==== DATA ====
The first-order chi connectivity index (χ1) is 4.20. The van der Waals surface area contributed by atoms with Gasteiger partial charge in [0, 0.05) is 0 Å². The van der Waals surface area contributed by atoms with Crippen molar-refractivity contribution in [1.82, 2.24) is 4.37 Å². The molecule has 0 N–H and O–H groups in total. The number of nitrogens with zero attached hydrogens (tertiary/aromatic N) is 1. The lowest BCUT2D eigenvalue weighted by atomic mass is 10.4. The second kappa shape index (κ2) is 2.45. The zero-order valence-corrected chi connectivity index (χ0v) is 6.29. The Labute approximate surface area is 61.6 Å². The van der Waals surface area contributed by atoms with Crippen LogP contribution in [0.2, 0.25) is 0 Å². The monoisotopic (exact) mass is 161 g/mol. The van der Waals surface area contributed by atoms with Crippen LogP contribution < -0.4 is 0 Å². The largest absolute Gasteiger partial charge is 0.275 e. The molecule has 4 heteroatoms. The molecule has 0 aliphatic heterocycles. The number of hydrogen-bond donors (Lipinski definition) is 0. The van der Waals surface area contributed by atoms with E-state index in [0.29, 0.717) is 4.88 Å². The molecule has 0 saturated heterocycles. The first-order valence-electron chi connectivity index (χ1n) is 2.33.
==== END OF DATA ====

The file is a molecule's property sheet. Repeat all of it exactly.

The first-order chi connectivity index (χ1) is 4.20. The van der Waals surface area contributed by atoms with Gasteiger partial charge in [0, 0.05) is 0 Å². The van der Waals surface area contributed by atoms with Crippen molar-refractivity contribution in [1.82, 2.24) is 4.37 Å². The molecule has 0 N–H and O–H groups in total. The number of nitrogens with zero attached hydrogens (tertiary/aromatic N) is 1. The lowest BCUT2D eigenvalue weighted by atomic mass is 10.4. The second kappa shape index (κ2) is 2.45. The zero-order valence-corrected chi connectivity index (χ0v) is 6.29. The Labute approximate surface area is 61.6 Å². The van der Waals surface area contributed by atoms with Crippen LogP contribution in [0.2, 0.25) is 0 Å². The monoisotopic (exact) mass is 161 g/mol. The van der Waals surface area contributed by atoms with Crippen LogP contribution < -0.4 is 0 Å². The largest absolute Gasteiger partial charge is 0.275 e. The molecule has 4 heteroatoms. The molecule has 0 aliphatic heterocycles. The number of hydrogen-bond donors (Lipinski definition) is 0. The van der Waals surface area contributed by atoms with E-state index in [0.29, 0.717) is 4.88 Å². The molecule has 0 saturated heterocycles. The first-order valence-electron chi connectivity index (χ1n) is 2.33.